& Taylor

The best-selling novelist turns her attention to the real-life, century-old series of crimes that terrorized London in the 1880s, drawing on meticulous research, state-of-the art forensic science, and insights into the criminal mind to reveal the true identity of the infamous Jack the Ripper. 750,000 first printing.

Publisher: New York : Putnam's, 2002
ISBN: 9780399149320
Branch Call Number: 364.1523 CORNW
Characteristics: 387 pages ; 24 cm


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Oct 01, 2015

She really nailed it. She really uncovered Jack the Ripper, and this book makes clear there was never a more evil, ugly-hearted human on earth.

Mar 22, 2013

very convincing, but then again they all seem to know who did it !

Jan 13, 2012

Very, very disappointing. Cornwell makes an assumption based on little evidence and continues to build her entire case on it! Drivel. Don't waste your time.

Oct 23, 2011

Very disappointing book. Cornwell makes a decent case for Walter Sickert being Jack the Ripper, but the whole book is hampered by extremely poor editing. The result is tedious and confusing.

Sep 16, 2011

worst book on jack the ripper ever! I've read some pretty bad, bizarre, outlandish, even downright goofy accounts of jack but this one takes the prize. after 100+ years, we will never know who the killer's true identity. her DNA 'proof' just added to the already ridiculous pool of misinformation out there. she couldn't even have bothered to do any basic fact-checking about life in london in the 1800s. I will never read cornwell again.

Jun 29, 2010

I found this book really interesting. I've never read any other books about Jack the Ripper so far... The author makes a pretty convincing case against Walter Sickert (the artist). There's almost too many coincidences to overlook. However, it makes sense that the police, in this time period in England, would not have been eager to convict someone in the upper class of society. A penniless pauper could be hanged for petty theft (on very circumstantial evidence) whereas, the uppercrust in society, was given much more than the benefit of the doubt, even when all the evidence is before them.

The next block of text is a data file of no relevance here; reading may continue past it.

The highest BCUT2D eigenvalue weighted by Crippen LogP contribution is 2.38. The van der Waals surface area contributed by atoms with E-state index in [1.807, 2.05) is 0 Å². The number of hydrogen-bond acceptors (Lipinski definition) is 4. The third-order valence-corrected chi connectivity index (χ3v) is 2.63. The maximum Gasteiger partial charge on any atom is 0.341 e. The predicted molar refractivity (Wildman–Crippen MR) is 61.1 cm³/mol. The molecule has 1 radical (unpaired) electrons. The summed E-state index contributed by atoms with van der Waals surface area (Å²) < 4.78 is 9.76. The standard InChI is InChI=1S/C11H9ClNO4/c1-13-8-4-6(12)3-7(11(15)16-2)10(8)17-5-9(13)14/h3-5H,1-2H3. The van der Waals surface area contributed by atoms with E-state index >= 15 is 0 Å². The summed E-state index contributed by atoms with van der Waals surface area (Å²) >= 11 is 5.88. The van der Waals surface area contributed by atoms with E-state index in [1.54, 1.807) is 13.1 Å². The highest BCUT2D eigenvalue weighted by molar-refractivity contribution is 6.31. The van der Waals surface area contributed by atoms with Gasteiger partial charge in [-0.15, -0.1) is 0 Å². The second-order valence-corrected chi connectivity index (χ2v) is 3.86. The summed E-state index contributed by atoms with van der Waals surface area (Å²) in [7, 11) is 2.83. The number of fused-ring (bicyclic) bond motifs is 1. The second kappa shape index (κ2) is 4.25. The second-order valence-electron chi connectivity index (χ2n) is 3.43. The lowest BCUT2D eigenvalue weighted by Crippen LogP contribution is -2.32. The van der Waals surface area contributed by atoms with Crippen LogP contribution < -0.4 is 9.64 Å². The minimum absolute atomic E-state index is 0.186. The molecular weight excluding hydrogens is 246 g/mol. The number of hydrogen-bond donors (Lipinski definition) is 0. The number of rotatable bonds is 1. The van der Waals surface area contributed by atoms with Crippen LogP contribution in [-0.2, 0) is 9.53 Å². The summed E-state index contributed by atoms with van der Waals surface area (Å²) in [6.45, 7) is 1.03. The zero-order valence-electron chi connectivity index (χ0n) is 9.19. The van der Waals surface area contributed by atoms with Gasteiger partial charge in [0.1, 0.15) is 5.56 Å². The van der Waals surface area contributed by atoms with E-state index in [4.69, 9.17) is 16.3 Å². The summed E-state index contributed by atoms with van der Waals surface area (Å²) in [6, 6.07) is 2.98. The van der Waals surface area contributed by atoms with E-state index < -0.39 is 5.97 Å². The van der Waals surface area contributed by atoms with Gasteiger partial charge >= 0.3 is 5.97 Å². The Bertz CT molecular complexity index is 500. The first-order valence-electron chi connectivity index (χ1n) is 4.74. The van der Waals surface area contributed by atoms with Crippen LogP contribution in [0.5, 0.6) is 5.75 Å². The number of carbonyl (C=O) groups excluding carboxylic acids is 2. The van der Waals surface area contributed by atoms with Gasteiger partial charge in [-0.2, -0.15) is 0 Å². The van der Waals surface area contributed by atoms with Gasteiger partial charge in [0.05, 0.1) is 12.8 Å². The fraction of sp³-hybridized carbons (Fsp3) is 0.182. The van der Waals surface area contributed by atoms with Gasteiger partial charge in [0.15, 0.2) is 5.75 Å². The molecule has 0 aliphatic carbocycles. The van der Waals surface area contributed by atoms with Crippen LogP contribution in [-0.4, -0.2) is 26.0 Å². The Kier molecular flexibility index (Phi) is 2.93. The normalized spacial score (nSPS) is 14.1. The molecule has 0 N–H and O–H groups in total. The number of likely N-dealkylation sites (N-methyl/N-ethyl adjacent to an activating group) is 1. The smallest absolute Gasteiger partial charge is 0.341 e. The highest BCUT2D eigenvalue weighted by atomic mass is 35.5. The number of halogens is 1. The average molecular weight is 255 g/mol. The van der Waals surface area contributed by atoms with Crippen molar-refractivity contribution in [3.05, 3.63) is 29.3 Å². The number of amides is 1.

Dani_106 Oct 23, 2009

I found it too repetative and a little on the boring side. I enjoy her fiction novels much more.

Nov 08, 2007

It seemed like she was just guessing.

Jun 09, 2003

Sometimes it seems that there are crimes that are in fashion that people talk about every so often when a new book comes out. Sometimes it seems that there are crimes that are a flash in the news media pan. And every once in a while there is a crime that transcends time. Jack the Ripper is one of these last cases. And everyone wants to be the one who solves this case! Patricia Cornwell is no different. Yes, she does make a valid point about the suspect, and she backs it up quite nicely with blood samples, partial fingerprints, and written evidence. But it has been a very long time since the murders and eye witnesses were scarce even at the time. At times this book meanders down too many roads and spends time on proving to the reader over and over that she has found her man! I do, however, like the fact that she has the courage to make such a case 120 later.